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Let $\lbrace a_n \rbrace$ be a real sequence. We say $\lim_{n\to\infty} a_n=\infty$ provided that:

$$\forall K>0, \exists N\in \mathbb{N} \forall n \ge N:a_n>K$$

Use this definition, as well as the Archimedean property, to prove that: $$\lim_{n\to\infty}n^3-4n^2-99n=\infty$$

In this context, the Archimedean property is defined as:

$$\forall c\in\mathbb{R} \exists n\in\mathbb{N}:n>c$$

I'm a little lost on how to use this particular definition of the limit. Perhaps if the roots were easier, it wouldn't be so difficult, but I'm not making progress even when I try simpler versions. So how could you prove this using that definition in a fairly simple way?

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  • $\begingroup$ I don't understand why you consider this definition of limit "unusual". It is the usual one, according to me. $\endgroup$ – Giuseppe Negro Feb 26 '18 at 12:00
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Write : $a_n = n^3 - 4n^2 - 99n = n(n^2 - 4n - 99)$.

Now, use a trivial bound : $n \geq 1$ for all $n \in \mathbb N$.

This gives $a_n \geq n^2 - 4n - 99 = (n-2)^2 - 103$.

Therefore, $a_n \geq (n-2)^2 - 103$ for all $n$. We will call this $(*)$

A small observation : if $a, b > 2$ are two numbers and $a > b$, then $a-2 >b-2$, so $(a-2)^2 > (b-2)^2$.

Now, we will start from the definition of the limit. So, let $K$ be any real number.

By the Archimedean property applied to $K$, we get there is some natural number $N_0$ such that $N_0 > \sqrt{K + 103} + 2$, since $\sqrt{K+103} + 2$ is also just a real number. Let $N = \max(N_0,2)$. Then $N \geq N_0$, so the same inequality also applies with left hand side as $N$.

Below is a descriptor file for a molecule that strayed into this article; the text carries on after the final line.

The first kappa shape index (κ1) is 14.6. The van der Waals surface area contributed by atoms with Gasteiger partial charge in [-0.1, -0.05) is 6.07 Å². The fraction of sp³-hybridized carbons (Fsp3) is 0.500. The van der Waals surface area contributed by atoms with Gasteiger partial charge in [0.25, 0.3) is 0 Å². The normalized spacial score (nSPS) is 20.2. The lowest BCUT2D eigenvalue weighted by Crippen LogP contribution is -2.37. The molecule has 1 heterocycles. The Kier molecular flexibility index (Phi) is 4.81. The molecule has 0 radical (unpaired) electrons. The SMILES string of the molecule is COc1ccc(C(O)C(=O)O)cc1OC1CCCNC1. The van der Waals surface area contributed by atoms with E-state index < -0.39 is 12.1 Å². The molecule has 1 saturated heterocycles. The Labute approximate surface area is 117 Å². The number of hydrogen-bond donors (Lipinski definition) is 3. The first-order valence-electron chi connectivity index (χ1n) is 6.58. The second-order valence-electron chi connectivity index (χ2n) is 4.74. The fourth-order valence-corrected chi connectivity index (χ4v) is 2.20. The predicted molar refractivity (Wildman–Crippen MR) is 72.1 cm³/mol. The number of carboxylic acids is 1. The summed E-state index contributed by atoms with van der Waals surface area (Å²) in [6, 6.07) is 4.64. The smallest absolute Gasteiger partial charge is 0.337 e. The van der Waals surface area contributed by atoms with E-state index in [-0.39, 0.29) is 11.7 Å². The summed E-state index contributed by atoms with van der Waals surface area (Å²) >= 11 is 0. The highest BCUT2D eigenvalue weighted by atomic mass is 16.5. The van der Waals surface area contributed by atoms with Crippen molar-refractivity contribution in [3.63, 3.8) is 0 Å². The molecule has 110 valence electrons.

Rearrange the above to get $(N-2)^2 - 103 > K$.

Now, take any $n > N$. We have the following inequalities: $$ a_n \geq (n - 2)^2 - 103 \geq (N-2)^2 - 103 > K $$ Where we used $(*)$ for the first inequality, and the small observation for the second inequality.

Since $K$ was any large enough real number, we have by the definition of limit that $\lim a_n = \infty$.

EDIT :

In general, using the same technique, you can show that for any polynomial in a single variable, it is enough to look at the degree of the polynomial, along with the sign of the coefficient of the highest degree monomial, to conclude the limit of the polynomial as the variable goes to infinity, plus or minus. In particular, if the degree is non-zero, as it is in our case, then you can conclude that the expression goes to infinity, where infinity has the same sign as the coefficient of the highest degree monomial. Here, the coefficient is one, which is positive. A similar logic extends to fractions with numerator and denominator being polynomials : these are called rational functions. If you like I can let the cat out of the bag on these functions as well.

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  • $\begingroup$ I don't quite understand why defining another variable $N$ as the maximum of $N_0$ and $2$ was necessary in your example. Is it not true that $N_0$ is always greater than 2? $\endgroup$ – jippyjoe4 Feb 24 '18 at 5:19
  • $\begingroup$ Well , it might be. I was trying to be safe. You may as well be correct. If I can conclude it, and I am pretty sure I will be able to, then we can edit the answer and remove the unnecessary condition from the answer. Oh, it is, so we can remove it. On that note, you can read the edit : it contains more useful information on problems similar to the one you were dealing with. $\endgroup$ – астон вілла олоф мэллбэрг Feb 24 '18 at 5:28
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Note that $$ n^3-4n^2-99n=n(n^2-4n-99) $$ and that $n^2-4n-99=n(n-4)-99>1$ as soon as $n>12$. Thus, for $n>12$ you have $n^3-4n^2-99n>n$.

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